I did. I set aside my art for many years while we raised and homeschooled our (now adult) kids. We had just been through traumatic times and my health was compromised during that time, so we decided to put first things first. I did still dabble with some art here and there, but it was not until our kids were on their own that I really started to refocus on my art.

Which mediums and genres do you gravitate toward? Which ones don’t appeal?

I love acrylics, and my primary artistic calling is abstract painting! I really delight in expressing concepts in non-objective art.
Plein air and somewhat representational painting is my new side pursuit, and I am finding a lot of joy in learning and getting more skillful in these genres. Daily Paintworks is a great place for me to share these paintings.
I have difficulty appreciating photo-realism/realism in painting.

Pasture Grazing en Plein Air
(click to view)

What was the process like of pinpointing your personal style or finding your voice?  

Interestingly, I had always done representational art until dear friends commissioned me to do a large abstract painting for their home. I didn't even know where to begin to paint a quality work of art that was non-objective, so I began to study and practice abstract works until I found my abstract painting becoming second nature, and I found that I could communicate effectively with that genre.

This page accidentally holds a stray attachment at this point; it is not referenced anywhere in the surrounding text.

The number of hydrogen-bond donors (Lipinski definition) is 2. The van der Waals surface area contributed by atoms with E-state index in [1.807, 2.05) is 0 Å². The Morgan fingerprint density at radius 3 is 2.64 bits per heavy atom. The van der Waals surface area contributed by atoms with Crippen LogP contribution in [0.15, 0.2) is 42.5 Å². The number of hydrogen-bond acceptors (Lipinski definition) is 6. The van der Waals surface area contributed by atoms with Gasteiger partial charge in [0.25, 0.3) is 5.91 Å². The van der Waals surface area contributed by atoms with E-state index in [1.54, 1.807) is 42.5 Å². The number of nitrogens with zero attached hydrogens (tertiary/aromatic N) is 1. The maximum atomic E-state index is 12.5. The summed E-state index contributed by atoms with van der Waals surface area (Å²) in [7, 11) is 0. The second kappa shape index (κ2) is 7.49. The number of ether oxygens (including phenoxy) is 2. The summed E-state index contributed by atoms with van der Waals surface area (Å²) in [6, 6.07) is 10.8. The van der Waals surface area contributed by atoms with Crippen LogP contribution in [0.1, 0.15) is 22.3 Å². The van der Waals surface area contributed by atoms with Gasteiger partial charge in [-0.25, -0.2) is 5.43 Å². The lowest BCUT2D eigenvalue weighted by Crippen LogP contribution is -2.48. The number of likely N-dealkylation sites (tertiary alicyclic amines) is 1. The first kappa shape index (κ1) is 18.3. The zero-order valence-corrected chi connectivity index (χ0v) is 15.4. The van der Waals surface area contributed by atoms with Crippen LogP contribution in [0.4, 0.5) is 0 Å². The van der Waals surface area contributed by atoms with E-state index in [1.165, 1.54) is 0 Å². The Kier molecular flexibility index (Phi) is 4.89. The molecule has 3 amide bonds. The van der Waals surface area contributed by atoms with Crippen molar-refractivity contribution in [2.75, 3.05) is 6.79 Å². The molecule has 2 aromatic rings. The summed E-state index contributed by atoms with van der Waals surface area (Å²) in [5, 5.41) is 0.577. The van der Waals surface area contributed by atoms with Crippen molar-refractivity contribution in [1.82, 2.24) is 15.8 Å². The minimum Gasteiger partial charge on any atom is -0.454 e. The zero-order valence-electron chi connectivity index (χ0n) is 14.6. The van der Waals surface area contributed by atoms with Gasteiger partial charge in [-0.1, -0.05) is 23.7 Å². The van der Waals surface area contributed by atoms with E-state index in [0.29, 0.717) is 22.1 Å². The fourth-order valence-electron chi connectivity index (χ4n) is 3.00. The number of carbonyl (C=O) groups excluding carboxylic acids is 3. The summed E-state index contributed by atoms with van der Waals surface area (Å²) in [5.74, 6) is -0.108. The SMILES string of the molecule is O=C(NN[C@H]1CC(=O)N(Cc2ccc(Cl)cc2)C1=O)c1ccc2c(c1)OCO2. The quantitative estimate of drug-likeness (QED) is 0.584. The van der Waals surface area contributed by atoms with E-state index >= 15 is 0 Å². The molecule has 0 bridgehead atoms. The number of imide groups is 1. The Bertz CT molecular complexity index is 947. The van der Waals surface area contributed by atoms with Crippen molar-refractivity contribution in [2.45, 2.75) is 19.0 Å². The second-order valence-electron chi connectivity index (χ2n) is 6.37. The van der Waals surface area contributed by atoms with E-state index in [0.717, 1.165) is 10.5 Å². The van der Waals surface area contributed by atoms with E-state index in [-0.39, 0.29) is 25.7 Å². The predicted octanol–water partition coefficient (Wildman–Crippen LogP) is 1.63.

Now I am in the process of studying and practicing more representational art and plein air painting and I am finding that I don't yet have that inner direction that comes almost naturally in these genres. Particularly in plein air painting, I am finding so many factors that require my attention that I struggle to find my stride! But I am feeling it coming along as I practice.  

Name an artist (or artists), well-known or not, who you admire. Why?  

There are so, so many! Fred Ingrams, for simplicity in design and excitement in color
Jim Wodark, for plein air chops and interesting color
Bob Burridge for teaching skillfully and compelling color
David Huang, metalsmith, for detail and brilliance in his vessels
Timothy Botts, calligraphy, meaningful design and lots of color
And also lots of poets, musicians, dancers, actors, authors, and other artists

Swimmer Warm-up
(click to view)

If you could offer one piece of advice to your younger, creative self — what would that be?  

I still need to tell the same things to myself now - don't get too uptight about the results. Do the next right thing, and keep at it, and let the results be left up to God's timing. Just don't give up.